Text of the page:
Fundacion Terram is an environmental NGO that filed a request for information with the government of Chile about a major logging contract. The Supreme Court denied the request. That denial was challenged before the Inter-American Court of Human Rights, which held that Article 13 of the American Convention on Human Rights guaranteed the right to such information. (Keywords: Access to Information - NGOs)
In May 1998, members of the Terram Foundation, a Chilean environmental NGO, filed a request for information with the Chilean Foreign Investment Committee regarding a major logging undertaking, known as the Condor River project. Although the committee was required by law to vet and approve investors and gather relevant information, the requests were ignored and subsequent appeals by the victims were dismissed as “manifestly ill-founded,” in the words of the Chilean Supreme Court on July 31, 1998.
In December 1998, a number of South American rights groups filed a petition with the Inter-American Commission on behalf of the requestors. This was the first case before the commission involving the right of public access to state-held information.
The case has also had an important impact within Chile, where the departing government of President Lagos repealed a significant number of secrecy regulations and his successor, President Michele Bachelet, was able to secure adopted of a full-fledged access to information law, which entered into effect on April 20, 2009.
In March 2005, the Inter-American Commission decided in favor of the Applicants, recognizing a general right of access to government information under Article 13 of the American Convention. It also concluded that Chile’s Freedom of Information legislation falls short of Article 13 requirements.
In July 2005, following Chile’s failure to comply with the commission’s Article 50 report, the commission referred the case to the Inter-American Court.
The Open Society Justice Initiative, joined by four other groups, filed amicus curiae briefs in the case with both the commission and the court. Excerpts relating to Chile from Transparency and Silence, a Justice Initiative survey on governmental handling of information requests, were formally introduced as evidence by the applicants.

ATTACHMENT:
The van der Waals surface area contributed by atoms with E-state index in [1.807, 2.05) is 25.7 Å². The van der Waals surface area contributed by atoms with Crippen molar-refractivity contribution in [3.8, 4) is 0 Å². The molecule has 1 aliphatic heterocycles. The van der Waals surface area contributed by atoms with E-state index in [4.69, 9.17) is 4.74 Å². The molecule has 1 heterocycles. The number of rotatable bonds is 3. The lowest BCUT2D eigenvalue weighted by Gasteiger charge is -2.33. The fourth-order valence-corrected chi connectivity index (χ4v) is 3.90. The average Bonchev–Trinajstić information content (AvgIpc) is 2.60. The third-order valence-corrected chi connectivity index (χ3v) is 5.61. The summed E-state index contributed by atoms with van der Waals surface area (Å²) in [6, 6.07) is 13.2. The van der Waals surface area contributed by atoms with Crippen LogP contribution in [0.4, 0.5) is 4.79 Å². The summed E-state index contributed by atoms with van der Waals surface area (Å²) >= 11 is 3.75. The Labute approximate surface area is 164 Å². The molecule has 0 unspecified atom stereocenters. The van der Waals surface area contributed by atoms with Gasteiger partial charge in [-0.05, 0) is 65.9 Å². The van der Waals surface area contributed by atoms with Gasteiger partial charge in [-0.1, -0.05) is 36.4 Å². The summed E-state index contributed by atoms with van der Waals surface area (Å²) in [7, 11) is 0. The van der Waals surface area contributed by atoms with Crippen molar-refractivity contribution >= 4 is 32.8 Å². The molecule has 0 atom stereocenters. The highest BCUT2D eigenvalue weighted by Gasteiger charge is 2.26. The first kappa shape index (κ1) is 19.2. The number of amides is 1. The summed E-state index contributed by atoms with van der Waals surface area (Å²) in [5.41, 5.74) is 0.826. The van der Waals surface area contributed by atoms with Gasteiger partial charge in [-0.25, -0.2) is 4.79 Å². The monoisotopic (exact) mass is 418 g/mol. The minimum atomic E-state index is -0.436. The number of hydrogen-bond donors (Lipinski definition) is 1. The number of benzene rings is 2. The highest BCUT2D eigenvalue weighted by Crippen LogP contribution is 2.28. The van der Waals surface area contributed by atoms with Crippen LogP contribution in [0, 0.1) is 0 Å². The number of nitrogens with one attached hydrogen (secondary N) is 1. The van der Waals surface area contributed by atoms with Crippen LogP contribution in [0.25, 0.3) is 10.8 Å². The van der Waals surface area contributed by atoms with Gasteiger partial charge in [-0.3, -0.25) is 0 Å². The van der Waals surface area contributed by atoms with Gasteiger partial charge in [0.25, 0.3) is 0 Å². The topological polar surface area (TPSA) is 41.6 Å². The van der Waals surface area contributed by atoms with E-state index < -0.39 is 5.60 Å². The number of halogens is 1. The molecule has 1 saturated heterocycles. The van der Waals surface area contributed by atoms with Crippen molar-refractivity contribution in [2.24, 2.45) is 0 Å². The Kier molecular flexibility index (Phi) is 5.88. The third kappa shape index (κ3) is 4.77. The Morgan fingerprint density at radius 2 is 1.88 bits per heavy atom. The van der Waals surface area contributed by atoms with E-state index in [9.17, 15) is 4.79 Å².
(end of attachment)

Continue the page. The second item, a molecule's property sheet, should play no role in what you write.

Access to Information. The Justice Initiative argued that the “freedom to seek, receive and impart information and ideas” guaranteed by Article 13 of the American Convention includes a general right to access state-held information.
Exercise of the Right. Chile had not complied with its Article 1 and 2 obligations under the Convention to ensure the free and full exercise of that right within its jurisdiction.
Legal Basis. The denial of the requested information had no basis in law and amounted to a violation of the victims’ rights under Article 13.
May 1998. Request for information filed by Fundacion Terram.
July 1998. Supreme Court of Chile rejects the request.
December 1998. Petition filed to the Inter-American Commission on Human Rights.
March 2005. Inter-American Commission finds for the applicants. Government fails to comply.
July 2005. Inter-American Commission refers the case to the Inter American Court.
September 9, 2006. Inter-American Court delivers judgment for the applicants.
May 2, 2008. Court adopts resolution on Chile’s compliance with the judgment.
August 20, 2008. President Michelle Bachelet signs Law No. 20.285 on “Transparency of the Public Service and Access to Information of State Administration”.
April 20, 2009. Law No 20.285 enters into force.
The court affirmed the commission’s decision in a landmark September 2006 ruling, becoming the first international tribunal to recognize a basic right of access to government information as an element of the right to freedom of expression.
The court held that any restrictions on the right of access should comply with the requirements of Article 13.2 of the convention, the presumption being that all state-held information should be public, subject to limited exceptions. States are required to adopt a legal framework that gives effect to the right of access, and to reform secrecy laws and practices. The court also ordered Chile to train public officials on the rules and standards that govern public access to information.
On May 2, 2008, the court adopted a resolution on Chile’s compliance with the judgment. It found that the state had complied with its obligation to provide the applicants with the requested information and partly with the obligation to provide full reparation for the violation of their rights. The court decided to continue to supervise the state’s compliance with the court’s order to bring its laws and practices fully in compliance with the convention as well as to train its administration to properly handle requests for access.